The Gezi Protests have shown us that the Turkish government must urgently adopt concrete mechanisms to ensure citizen participation in decision-making processes. Can the EU help?
As Kerem Öktem pointed out on openDemocracy during the first week of the Gezi protests, Turkey was among the countries least likely to have a mass uprising. This assumption of course only holds true if you base your analysis on textbook standard explanations for the reasons and causes behind mass uprisings. As someone who is employed professionally in Turkish civil society I would like to suggest that a mass uprising could have been anticipated, despite the upturn in our economy and/or a decline in urban poverty.
Many of us were extremely frustrated and disappointed for a long time especially in the period prior to the protests. This was due to the fact that the Turkish political and legal structure, and consequently the entire bureaucracy, has no concrete public policy mechanism which ensures citizen and/or civil society participation in its policy and decision-making processes. The elected government perceives the result of the ballot box as a ticket to rule the country however it likes for four years (unless there is an early election).
For a country with a growing middle class and educated population, the lack of any public consultation mechanism is enough to provoke a mass uprising. When people are becoming more politically aware of the existing political agenda, thanks both to their education and to having more access to means such as the social media, it is not so clever to bypass your fellow citizens by ruling out public consultation mechanisms. It was not the case that Turkish youth were apolitical prior to the Gezi Park protests. No, we just had nil expectations of the existing political structure: this doesn’t mean we paid no attention to politics.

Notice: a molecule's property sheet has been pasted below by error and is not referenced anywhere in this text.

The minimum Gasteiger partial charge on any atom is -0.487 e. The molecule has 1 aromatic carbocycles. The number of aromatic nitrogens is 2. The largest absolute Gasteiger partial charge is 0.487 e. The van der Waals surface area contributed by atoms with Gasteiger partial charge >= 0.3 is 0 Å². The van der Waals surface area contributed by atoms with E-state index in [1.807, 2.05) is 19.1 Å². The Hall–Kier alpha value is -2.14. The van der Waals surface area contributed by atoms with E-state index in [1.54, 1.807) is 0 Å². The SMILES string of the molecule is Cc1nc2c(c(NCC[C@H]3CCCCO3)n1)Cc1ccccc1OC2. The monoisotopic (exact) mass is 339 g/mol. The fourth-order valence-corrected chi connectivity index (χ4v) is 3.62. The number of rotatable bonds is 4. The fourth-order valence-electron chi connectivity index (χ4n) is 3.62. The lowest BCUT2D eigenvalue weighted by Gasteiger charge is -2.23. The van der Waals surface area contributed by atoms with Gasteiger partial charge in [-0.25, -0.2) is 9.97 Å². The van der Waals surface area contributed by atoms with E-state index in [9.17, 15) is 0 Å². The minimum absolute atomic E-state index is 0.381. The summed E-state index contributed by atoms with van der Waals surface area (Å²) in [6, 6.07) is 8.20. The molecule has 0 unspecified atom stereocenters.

So, as Turkish citizens, how do we participate in decision-making processes in Turkey? The short answer to that would be: we don’t. The long answer is however slightly more complicated.
This article is written solely based on my personal opinions, and in no way represents the civil society organization where I work in Turkey, however I must reference my job to provide concrete examples. Last August I was employed on an EU project with a total budget of 7.3 million euros, entitled, “Strengthening Civil Society Development and Civil Society Public Sector Cooperation”.
We were all very excited to be involved in this project since this grant is the largest direct grant ever donated to a consortium of civil society organizations in Turkey. With the ambitious agenda set forth in the title of the project, and the Ministry of EU Affairs as organiser, some of us - at least those who were as naive as I was - thought that the project must initiate some steps to change things. As a part of our responsibilities within the project, we organized 5 local consultation meetings in 4 different cities of Turkey to assess the strengths and weaknesses of civil society public sector cooperation.